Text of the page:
Four months later, on the night of August 21, black slaves fired the first shots of the Haitian Revolution. As with so many things, Burke’s was a prophetic voice. Small wonder he called for not a little bit of madness and mayhem in response: “Acquiescence will not do; there must be zeal.”

Long after the slaves had thrown off their masters in Haiti, that revolution—and its predecessor revolution in France—would haunt the memories of the master class in the South. In response, they would not only tighten their coercive hold on the black population—as well as the national government—but they would also begin to promulgate the most elaborate notions of white supremacy, some based on religion, others, more far-reaching, based on science.

Not only did these notions justify the enslavement of blacks, but they also helped create the cozy inclusiveness of a white herrenvolk democracy. Racism and slavery made whites, no matter how different their holdings, equal. As Calhoun put it:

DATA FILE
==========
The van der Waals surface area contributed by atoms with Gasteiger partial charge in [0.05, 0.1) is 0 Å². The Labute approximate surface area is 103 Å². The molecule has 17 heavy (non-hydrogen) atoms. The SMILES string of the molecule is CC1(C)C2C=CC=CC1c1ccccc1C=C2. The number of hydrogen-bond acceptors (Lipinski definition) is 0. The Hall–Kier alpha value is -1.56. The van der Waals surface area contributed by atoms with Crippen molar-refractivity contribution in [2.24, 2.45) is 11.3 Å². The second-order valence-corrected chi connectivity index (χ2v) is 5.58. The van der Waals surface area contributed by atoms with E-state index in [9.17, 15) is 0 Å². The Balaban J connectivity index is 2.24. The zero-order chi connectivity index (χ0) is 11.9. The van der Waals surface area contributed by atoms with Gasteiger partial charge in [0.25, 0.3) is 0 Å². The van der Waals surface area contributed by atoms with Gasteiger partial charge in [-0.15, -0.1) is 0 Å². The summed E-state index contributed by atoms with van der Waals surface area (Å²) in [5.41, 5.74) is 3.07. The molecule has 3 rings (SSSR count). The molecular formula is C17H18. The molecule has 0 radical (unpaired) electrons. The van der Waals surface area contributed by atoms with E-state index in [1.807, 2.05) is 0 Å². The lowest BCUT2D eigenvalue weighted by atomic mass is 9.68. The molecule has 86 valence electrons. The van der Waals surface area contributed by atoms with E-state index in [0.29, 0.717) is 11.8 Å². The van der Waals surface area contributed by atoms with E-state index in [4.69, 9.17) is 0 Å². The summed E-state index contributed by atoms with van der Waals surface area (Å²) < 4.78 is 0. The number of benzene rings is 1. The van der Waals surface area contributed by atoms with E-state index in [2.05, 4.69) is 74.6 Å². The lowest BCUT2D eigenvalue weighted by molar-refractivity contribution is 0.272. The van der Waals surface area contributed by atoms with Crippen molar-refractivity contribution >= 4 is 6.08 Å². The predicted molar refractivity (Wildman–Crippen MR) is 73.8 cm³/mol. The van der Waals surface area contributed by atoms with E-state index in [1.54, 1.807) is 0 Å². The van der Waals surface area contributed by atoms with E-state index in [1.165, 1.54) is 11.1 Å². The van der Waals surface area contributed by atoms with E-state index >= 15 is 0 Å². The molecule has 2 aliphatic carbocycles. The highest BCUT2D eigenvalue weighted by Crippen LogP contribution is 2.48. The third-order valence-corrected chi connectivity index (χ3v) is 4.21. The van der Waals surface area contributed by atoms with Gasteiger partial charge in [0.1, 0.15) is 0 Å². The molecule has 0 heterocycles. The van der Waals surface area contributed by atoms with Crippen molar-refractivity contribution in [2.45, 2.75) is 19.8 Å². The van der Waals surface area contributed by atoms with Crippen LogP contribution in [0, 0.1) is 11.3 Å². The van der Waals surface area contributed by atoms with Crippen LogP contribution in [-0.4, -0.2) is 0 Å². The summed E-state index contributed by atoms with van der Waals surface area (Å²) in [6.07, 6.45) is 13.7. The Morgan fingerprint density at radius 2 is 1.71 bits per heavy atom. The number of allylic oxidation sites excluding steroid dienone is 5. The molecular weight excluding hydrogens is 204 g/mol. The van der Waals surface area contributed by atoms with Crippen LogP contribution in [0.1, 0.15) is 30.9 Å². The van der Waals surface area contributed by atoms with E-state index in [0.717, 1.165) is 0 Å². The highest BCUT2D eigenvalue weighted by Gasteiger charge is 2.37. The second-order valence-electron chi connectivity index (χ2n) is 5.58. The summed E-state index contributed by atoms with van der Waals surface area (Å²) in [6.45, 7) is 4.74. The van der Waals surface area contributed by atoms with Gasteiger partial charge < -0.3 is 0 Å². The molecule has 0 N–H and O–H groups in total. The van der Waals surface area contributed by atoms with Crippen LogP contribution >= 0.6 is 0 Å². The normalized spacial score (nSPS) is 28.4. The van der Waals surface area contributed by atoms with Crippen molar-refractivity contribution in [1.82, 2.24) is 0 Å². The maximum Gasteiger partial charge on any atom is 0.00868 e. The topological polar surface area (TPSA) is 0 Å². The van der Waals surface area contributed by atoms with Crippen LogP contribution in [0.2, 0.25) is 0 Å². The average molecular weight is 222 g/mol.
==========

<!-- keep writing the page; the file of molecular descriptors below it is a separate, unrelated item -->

With us the two great divisions of society are not the rich and poor, but white and black; and all the former, the poor as well as the rich, belong to the upper class, and are respected and treated as equals.

Not only would such a notion help conscript all whites, whether masters or not, in the defense of slavery, but it would also provide, as Thomas Dew would note, an enormously potent toxin against the egalitarian notions and movements then roiling Europe and Jacksonian America.  Radicals, Dew wrote, “wish all mankind to be brought to one common level. We believe slavery, in the United States, has accomplished this.”  By freeing whites from “menial and low offices,” slavery has eliminated “the greatest cause of distinction and separation of the ranks and society.”